When told about the accident, Wolf said something to the effect that he "ought to write [Roddy] up for that," though he did not formally discipline her for the accident. He did, however, tell Roddy that should she want to go to the hospital with Morris, she would be docked leave for that time. (Roddy Dep. 84; Pl's Ex. A.) Later, out of concern that Wolf would "do something," (Roddy Dep. 88), Roddy submitted a written witness statement for Morris's injury report (Def's Ex. 12), in which she described the accident and her role in it. In the injury report, and in his deposition testimony, Morris acknowledged that he left his hand on the safety rail despite Roddy's warning. (Def's Ex. 12; Morris Dep. 22, Pl's Ex. C.)
4. The Transformer Incident
In May 2003, Roddy and another employee, Frank DeNofa, worked together on a project involving a high-voltage transformer. After working for about an hour, the two left the job site and drove to another building for a break. In doing so, they walked past Wolf's office window and Wolf decided to check on their progress on the assignment. When he arrived at the site, Wolf discovered what he perceived to be a dangerous situation: the transformer door was ajar; the door to the high-voltage switch open; the panels were off the high-voltage transformer; there was no lockout tag on the transformer high-voltage switch; and no grounds were applied. While the record is somewhat mixed as to whether the situation was actually dangerous, Wolf screamed at Roddy and DeNofa when they arrived at the site. Wolf told the two employees that he would "make a note" of the incident, but no disciplinary action was initiated as a result thereof.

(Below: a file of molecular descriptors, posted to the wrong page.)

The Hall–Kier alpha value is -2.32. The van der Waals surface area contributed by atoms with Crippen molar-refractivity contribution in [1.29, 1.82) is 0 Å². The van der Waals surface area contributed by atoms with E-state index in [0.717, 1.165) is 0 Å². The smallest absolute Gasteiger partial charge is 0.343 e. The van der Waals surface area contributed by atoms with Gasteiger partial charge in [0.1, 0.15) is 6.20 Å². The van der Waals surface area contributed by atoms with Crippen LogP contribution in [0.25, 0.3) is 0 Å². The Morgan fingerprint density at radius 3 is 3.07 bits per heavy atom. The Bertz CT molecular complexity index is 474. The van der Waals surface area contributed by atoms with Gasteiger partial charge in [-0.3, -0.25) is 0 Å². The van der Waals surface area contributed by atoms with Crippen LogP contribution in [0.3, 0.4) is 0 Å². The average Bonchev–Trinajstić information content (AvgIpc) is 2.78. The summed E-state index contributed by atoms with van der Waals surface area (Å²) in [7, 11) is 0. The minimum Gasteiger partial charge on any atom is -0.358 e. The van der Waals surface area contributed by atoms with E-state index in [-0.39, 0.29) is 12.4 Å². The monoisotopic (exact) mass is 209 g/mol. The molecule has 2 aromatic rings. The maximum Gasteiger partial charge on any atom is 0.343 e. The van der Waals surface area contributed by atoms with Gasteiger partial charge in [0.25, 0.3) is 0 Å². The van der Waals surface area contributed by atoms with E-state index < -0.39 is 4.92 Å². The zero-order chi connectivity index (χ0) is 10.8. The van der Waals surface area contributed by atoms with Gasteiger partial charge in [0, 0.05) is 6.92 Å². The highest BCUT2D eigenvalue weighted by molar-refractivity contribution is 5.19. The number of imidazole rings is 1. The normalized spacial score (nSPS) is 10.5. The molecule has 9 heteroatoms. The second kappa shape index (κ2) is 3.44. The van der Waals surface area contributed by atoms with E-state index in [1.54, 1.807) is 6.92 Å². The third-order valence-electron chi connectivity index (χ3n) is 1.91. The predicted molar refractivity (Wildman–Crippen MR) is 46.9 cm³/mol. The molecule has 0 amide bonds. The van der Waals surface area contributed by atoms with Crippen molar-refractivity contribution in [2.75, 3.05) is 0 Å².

Later that month, despite the incident, Wolf recommended that several employees, including Roddy, receive a cash bonus for their "very good, craftsman-like" overtime work on a series of transformers.
5. The Extra-Employee Incident
On one occasion in June 2003, Wolf found that Roddy had enlisted the aid of another employee in order to complete an assigned task. According to his testimony during an internal investigation, Wolf took issue with the situation because Roddy and Morris were working on a project he believed that "she should [have been] able to do herself. [Morris] wasn't needed there." (Def's Ex. 6, at 216.) Roddy disputes the characterization, describing the incident as follows: